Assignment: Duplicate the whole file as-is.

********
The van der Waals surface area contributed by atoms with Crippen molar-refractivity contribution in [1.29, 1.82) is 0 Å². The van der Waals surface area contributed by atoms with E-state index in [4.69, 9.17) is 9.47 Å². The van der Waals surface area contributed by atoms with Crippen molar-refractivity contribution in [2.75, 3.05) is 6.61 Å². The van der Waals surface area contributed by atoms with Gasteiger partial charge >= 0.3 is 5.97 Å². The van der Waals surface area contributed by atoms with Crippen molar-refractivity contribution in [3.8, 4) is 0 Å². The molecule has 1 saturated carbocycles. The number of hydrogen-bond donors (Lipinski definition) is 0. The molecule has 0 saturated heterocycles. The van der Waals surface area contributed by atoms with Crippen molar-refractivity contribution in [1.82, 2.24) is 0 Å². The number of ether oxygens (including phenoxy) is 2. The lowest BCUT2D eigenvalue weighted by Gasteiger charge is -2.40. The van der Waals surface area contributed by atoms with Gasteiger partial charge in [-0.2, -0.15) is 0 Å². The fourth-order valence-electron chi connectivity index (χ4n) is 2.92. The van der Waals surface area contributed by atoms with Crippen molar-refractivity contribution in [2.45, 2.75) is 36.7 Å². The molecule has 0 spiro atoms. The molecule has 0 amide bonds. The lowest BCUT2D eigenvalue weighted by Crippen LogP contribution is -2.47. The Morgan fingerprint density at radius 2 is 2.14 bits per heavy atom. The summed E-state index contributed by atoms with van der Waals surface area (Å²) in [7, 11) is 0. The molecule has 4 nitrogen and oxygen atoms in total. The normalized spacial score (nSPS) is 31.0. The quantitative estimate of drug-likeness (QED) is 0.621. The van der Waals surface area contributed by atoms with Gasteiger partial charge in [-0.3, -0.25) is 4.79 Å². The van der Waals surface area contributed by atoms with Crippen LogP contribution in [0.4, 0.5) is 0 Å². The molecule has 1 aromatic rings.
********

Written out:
The van der Waals surface area contributed by atoms with Crippen molar-refractivity contribution in [1.29, 1.82) is 0 Å². The van der Waals surface area contributed by atoms with E-state index in [4.69, 9.17) is 9.47 Å². The van der Waals surface area contributed by atoms with Crippen molar-refractivity contribution in [2.75, 3.05) is 6.61 Å². The van der Waals surface area contributed by atoms with Gasteiger partial charge >= 0.3 is 5.97 Å². The van der Waals surface area contributed by atoms with Crippen molar-refractivity contribution in [3.8, 4) is 0 Å². The molecule has 1 saturated carbocycles. The number of hydrogen-bond donors (Lipinski definition) is 0. The molecule has 0 saturated heterocycles. The van der Waals surface area contributed by atoms with Crippen molar-refractivity contribution in [1.82, 2.24) is 0 Å². The number of ether oxygens (including phenoxy) is 2. The lowest BCUT2D eigenvalue weighted by Gasteiger charge is -2.40. The van der Waals surface area contributed by atoms with Gasteiger partial charge in [-0.2, -0.15) is 0 Å². The fourth-order valence-electron chi connectivity index (χ4n) is 2.92. The van der Waals surface area contributed by atoms with Crippen molar-refractivity contribution in [2.45, 2.75) is 36.7 Å². The molecule has 0 spiro atoms. The molecule has 0 amide bonds. The lowest BCUT2D eigenvalue weighted by Crippen LogP contribution is -2.47. The Morgan fingerprint density at radius 2 is 2.14 bits per heavy atom. The summed E-state index contributed by atoms with van der Waals surface area (Å²) in [7, 11) is 0. The molecule has 4 nitrogen and oxygen atoms in total. The normalized spacial score (nSPS) is 31.0. The quantitative estimate of drug-likeness (QED) is 0.621. The van der Waals surface area contributed by atoms with Gasteiger partial charge in [-0.3, -0.25) is 4.79 Å². The van der Waals surface area contributed by atoms with Crippen LogP contribution in [0.4, 0.5) is 0 Å². The molecule has 1 aromatic rings.